Time to get serious about ‘transforming ambulance services’ and really taking health care to patientsThe second challenge has been recognised for some time and was the subject of a detailed study Life in the Fast Lane, published by the Audit Commission in 1998 (Audit Commission, 1998) and considered again in 2011 in the National Audit Offce's report Transforming Ambulance Services I (NAO, 2011). Both reports skirted the issues of what real transformation in terms of the concept of operation might look like, but they did make useful observations and suggestions. In some respects these findings paralleled an earlier American Ambulance Report authored by the legendary Jack Stout who set out the primary goals that all emergency ambulance services should strive for; response time reliability, clinical sophistication, customer satisfaction and economic efficiency (Stout, 1983; 2004).These principles would fall into what are often termed ‘lean’ management methods and derived from quality management theory (Ryan, 2002). Stout also provided a useful metric, ‘termed unit hour utilisation’, to determine the productivity of an ambulance service by simply dividing the number of patients transported, or patient contacts, by the availability of ambulance time expressed in hours (Stout, 1983). For example, an ambulance service producing four unit hours of ambulance time and moving one patient would be operating at a 0.25 level of utilisation/productivity. This simple system has yet to be widely adopted in the UK, although discussion regarding a standardised approach is now underway. However, a continuing quest for higher productivity and stronger response time performance will no longer be sufficient as the following points will illustrate.The diagram below (Figure 1) brings together the external forces and some counter-measures with the red line showing rising demand and the lower blue line refecting falling income. Bringing down the unit cost is therefore imperative through enhanced utilisation, (or improved productivity), shown in green. To address the current pressures caused by increasing low-acuity demand, the key strategic priority should be to recoup and reinvest a proportion of the funds derived from enhanced utilisation to develop new clinical capabilities, (income), while ensuring that conventional indicators of quality (activity), such as response time performance, patient safety, clinical governance and patient experience continually improve as well.Figure 1.‘Spinning plates,’ 5 priorities for Ambulance Service Leaders, dealing with reduced income and increased activity at a lower unit cost while maintaining clinical quality and introducing new clinical capabilities.In this context improved capabilities revolve around developing specialist paramedic practice to address patient needs in both primary and critical care as the primary means of making the system generate the productivity gains. Delivery of primary care would include the assessment and treatment of a wide range of clinical presentations such as wound management, near patient testing and a wide range of referral options. Critical Care would include patient assessment, the provision of a broader range of therapeutics, advanced airway management, cardiovascular support, and the introduction of new technologies such as ultrasound, to help guide treatment in the field, ideally with the provision of on-line support from more senior paramedics and medical staff where necessary.The conundrum for the ambulance services and the paramedic profession is how to continue to add value and improve quality in a financially constrained environment. Some might be tempted to reduce (or at least not to improve) clinical quality, or to settle for more traditional transport oriented concepts of operation. This approach fails to grasp the opportunities associated with the use of more highly qualified paramedics and specialist paramedic practice, which would unlock the prospect of delivering mobile health care and adopting a gate-keeping function. Such approaches are predicated on the basis that unnecessary transportation to hospital can have adverse financial consequences for the rest of the health economy and only works if the issue is considered at the ‘whole healthcare system’ level, rather than considering the ambulance service to be one of many silos.If the choice is to continue with the predominant transport model, it is likely that private ambulance providers will be able to accomplish this more cheaply than many existing NHS ambulance services, but at the expense of transmitting larger numbers of patients into overburdened emergency departments. An opportunity to develop an integrated, system-wide approach could be lost resulting in increased cost and clinical risk as large numbers of patients are unnecessarily taken to hospital, ramping up downstream costs.Clinical care came under the microscope in 2000, with an Ambulance Service Association sponsored paper outlining (Nicholl et al, 2000). This may have helped influence the 2001 Department of Health's glimmering of interest in widening the ambulance service's role in reforming emergency care (DH, 2001), spawning a veritable industry of regrettably seemingly alltoo-forgettable ‘reforming’ publications. These went largely unchallenged from the ambulance sector, but for the occasional cautionary note from commentators, including Judge, who questioned the scale and wisdom of the proposed changes in respect of the ambulance service (Judge, 2004). By 2005, Peter Bradley's Taking Health Care to the Patient (THCTTP) condensed these policy ideas and other initiatives into a document focused specifically on the ambulance service role. The report made the correct diagnosis but the implementation of the necessary changes was arguably poorly executed. The second report, (THCTTP2), was the closest the NHS ambulance services have had to current policy, but while some of the recommendations have seen some action, the failure to build them into the NHS operating framework and the lack of clear doctrine has attenuated the report's effect.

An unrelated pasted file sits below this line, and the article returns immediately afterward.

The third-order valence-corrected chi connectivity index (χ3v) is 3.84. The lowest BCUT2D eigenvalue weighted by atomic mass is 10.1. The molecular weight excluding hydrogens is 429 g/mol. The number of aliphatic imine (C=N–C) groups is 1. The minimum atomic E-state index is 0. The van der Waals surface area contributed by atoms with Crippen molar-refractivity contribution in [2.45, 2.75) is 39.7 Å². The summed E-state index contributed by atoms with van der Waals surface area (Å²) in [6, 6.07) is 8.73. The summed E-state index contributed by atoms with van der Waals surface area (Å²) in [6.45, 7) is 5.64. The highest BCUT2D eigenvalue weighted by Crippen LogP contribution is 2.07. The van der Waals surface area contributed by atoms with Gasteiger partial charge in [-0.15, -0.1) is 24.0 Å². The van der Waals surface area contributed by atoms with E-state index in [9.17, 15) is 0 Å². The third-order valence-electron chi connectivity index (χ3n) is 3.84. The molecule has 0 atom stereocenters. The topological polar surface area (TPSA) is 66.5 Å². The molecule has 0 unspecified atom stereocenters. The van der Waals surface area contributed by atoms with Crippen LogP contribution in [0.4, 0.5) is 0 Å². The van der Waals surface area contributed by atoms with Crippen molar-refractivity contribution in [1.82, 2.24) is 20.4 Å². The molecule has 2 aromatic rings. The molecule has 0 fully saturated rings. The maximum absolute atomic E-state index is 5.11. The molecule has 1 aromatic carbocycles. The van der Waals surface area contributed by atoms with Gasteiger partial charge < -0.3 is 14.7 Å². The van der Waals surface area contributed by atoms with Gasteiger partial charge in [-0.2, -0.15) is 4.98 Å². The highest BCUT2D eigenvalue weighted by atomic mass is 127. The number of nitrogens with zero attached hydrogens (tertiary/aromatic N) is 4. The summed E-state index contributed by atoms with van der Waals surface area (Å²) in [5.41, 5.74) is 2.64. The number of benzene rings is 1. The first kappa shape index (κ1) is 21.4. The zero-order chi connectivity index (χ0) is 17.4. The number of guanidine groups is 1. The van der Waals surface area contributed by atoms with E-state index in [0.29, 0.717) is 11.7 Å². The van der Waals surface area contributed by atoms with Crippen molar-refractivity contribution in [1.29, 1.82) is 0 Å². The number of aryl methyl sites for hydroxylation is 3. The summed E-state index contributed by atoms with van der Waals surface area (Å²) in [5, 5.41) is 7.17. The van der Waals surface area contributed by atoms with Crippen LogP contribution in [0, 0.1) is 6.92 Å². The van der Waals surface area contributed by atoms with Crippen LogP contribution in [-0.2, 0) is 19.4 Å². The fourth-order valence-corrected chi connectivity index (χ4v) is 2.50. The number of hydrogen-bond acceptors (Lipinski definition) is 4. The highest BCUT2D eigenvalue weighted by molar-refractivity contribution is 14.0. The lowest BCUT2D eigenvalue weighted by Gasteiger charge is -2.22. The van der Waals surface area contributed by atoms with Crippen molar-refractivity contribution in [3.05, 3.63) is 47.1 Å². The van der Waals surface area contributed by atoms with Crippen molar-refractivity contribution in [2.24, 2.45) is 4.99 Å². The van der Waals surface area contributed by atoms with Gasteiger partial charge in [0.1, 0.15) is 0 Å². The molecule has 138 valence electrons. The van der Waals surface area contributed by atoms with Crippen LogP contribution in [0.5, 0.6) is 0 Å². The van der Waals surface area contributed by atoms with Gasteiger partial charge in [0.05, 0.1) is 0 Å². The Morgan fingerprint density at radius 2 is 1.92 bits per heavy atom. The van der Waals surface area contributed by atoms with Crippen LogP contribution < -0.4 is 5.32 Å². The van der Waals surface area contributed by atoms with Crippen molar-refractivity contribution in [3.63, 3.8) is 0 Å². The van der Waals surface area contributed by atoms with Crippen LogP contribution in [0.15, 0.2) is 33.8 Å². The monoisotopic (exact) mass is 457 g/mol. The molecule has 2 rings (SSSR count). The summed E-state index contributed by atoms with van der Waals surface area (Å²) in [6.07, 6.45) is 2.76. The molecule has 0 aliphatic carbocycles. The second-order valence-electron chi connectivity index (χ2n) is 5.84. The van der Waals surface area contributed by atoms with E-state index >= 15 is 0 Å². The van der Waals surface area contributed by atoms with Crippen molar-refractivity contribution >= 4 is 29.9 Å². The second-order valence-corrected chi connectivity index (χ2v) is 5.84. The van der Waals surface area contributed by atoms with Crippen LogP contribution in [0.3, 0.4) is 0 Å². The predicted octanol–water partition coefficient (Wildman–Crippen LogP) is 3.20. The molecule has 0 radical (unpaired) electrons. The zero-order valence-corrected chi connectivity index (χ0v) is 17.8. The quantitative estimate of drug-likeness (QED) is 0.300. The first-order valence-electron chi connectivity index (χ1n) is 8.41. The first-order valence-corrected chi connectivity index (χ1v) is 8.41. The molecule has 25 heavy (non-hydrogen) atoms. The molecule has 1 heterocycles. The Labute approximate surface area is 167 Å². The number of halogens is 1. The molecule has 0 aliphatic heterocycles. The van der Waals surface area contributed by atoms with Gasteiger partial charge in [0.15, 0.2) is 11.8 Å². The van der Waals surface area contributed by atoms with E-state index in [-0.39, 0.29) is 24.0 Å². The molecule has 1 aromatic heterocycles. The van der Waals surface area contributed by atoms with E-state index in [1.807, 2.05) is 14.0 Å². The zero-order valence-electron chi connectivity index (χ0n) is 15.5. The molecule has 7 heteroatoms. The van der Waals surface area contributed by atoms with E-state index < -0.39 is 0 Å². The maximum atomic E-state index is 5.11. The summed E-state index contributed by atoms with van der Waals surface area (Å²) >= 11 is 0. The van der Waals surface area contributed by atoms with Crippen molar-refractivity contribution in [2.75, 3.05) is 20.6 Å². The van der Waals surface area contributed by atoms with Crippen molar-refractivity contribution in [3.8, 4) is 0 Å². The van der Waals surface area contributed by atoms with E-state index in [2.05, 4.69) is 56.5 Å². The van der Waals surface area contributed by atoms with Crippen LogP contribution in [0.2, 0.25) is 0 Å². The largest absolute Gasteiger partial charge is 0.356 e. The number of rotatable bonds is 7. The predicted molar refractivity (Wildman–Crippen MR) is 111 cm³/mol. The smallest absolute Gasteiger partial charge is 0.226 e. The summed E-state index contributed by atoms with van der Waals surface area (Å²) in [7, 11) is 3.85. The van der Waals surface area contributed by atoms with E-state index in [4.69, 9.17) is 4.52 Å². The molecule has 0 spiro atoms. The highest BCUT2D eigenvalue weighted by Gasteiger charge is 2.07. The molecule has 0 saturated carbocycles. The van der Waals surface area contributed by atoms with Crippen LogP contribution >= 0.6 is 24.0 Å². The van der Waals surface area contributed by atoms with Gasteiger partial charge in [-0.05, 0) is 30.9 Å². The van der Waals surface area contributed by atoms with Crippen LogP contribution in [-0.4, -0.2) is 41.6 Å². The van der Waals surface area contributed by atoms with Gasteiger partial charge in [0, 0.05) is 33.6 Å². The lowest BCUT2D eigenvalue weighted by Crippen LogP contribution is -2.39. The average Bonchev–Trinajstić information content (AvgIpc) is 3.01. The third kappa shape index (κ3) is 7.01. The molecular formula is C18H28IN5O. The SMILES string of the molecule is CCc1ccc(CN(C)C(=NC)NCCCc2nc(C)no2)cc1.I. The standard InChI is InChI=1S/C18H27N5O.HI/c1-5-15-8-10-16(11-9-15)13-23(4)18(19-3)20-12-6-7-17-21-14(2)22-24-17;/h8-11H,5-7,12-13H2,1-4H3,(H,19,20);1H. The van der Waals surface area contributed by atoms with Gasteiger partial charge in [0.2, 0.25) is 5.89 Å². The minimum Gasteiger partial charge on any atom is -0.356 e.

Anaesthesia trauma and critical care course

RTACC course variationsRTACC–A: Paramedics working in pre-hospital careRTACC–B: Those involved with bombs, blasts and ballisticsRTACC–C: Construction workersRTACC–E: Those involved with equestrian or contact sportRTACC–F: FirefightersRTACC–P: Police officersRTACC–CP: Close-protection officersRTACC–SSS: Intelligence and security servicesRTACC–USAR: Urban search and rescue personnel

Keep up to date with Journal of Paramedic Practice!

Sign up to Journal of Paramedic Practice’s regular newsletters and keep up-to-date with the very latest clinical research and CPD we publish each month.